Let me repeat that: We must stop kidding ourselves. We must stop believing that we should be aspiring to great individual material wealth and the flimsy social status that comes with it. When we do that we start dropping pretense. We stop pretending. We start being comfortable with who we are. We start recognizing the matrix that is our unsustainable style of living and relating to each other. We stop shaming others. We stop feeling guilty for our excesses because we have realized the futility of indulging in them. We start having meaningful relationships with the opposite sex.

The revolution will be a long one. Men will not go quietly, willingly giving up the power that they have accumulated through greed and womanizing. We will have to overcome our biology and our social expectations, without the help of media and advertising that will even more stubbornly stick to the status quo, the old school rules of engagement. We have an opportunity here to advance civilization to a level of respect it has perhaps never enjoyed. Failure will mean its total collapse.

Friday, May 11, 2018

Nearing the End

I write this as my father lays dying several states away. The hospice care workers tell us that they would be surprised if he lasts until the end of the week. You do not need to know how he got here. You do need to know how I got here, to the point of wishing no suffering on my parent, but not wishing to see him, either.

My father is over ninety-two years old. How he has survived to this point is a mystery, given his alcoholism and Type A personality. Maybe just an angry personality. He was never satisfied with his life throughout his marriage to my mother. After the death of his second wife, his life began to deteriorate. He is not able to function well on his own. That is one trait for which I still take after him, much to my dismay.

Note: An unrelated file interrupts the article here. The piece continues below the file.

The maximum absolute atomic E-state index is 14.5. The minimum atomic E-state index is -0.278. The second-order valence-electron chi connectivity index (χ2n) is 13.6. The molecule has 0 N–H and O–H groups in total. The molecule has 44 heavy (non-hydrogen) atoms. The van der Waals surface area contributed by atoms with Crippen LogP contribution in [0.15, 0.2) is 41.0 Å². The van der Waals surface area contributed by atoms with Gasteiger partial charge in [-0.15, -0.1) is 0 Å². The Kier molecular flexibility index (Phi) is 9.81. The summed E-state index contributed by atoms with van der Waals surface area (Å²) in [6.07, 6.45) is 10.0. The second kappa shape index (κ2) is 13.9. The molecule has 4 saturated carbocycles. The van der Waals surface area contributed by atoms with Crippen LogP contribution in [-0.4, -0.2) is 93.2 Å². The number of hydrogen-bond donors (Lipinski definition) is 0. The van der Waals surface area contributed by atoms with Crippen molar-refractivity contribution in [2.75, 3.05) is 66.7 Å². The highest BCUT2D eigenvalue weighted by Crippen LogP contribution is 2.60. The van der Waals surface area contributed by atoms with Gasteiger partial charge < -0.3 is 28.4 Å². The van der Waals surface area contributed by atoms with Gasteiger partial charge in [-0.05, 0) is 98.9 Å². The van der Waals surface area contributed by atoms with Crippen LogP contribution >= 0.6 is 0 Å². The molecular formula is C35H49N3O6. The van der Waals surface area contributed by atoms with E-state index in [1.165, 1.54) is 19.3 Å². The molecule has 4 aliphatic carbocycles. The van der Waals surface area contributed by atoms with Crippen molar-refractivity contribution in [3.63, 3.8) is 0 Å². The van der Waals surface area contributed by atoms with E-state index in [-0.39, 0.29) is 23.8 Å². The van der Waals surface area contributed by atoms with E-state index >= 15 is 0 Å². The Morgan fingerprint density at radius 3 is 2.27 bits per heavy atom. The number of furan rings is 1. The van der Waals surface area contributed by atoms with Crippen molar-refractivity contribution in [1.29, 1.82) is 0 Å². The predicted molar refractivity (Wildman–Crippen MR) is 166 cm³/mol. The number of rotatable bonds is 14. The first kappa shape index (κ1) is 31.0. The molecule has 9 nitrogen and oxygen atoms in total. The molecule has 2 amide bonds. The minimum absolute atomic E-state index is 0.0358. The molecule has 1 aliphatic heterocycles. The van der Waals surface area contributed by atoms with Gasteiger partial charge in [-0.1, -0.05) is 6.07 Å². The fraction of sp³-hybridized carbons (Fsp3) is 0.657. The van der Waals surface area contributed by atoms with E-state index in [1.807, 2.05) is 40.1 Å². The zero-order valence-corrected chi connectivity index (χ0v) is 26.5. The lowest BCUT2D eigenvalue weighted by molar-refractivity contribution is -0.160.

Dad and I on July 25, 1966

The things I learned from my father I have had to steadily unlearn. Anger used to be my ruling emotion, too. He demonstrated that rage is how you get your way, how you assert yourself, how you express your pain, but it really just makes people hate and fear you. Dad never learned about empowerment, just power. I would cower as a child during one of his outbursts. Rarely were they directed at me, but threatening my mother has the same effect. Doing damage to property creates an atmosphere of constant anxiety, if only because every day you see the hole in the closet door, the hole in the screen door, or some broken object. He drank, too, of course, and so when I became of age and struck out on my own, that is how I began coping with emotional pain and insecurity, despite the fact I have never really enjoyed alcohol.

Here we are, miles apart, and I am told that I should hurry to see him. Why? I have spent the majority of my life doing what other people have told me I should do, and resenting them for their "advice." No more. They do not deserve my animosity, for they have a right to their sentiments. I have a right to make decisions on my own, though, and I have concluded that it is in my best interest to await his passing from a distance. I could justify a case for either course of action. I could claim that I would rather not remember him on his deathbed, barely conscious let alone coherent, perhaps not even recognizing me. On the other hand I could secretly enjoy seeing him in a position of utter physical helplessness, his power over me vanquished at last.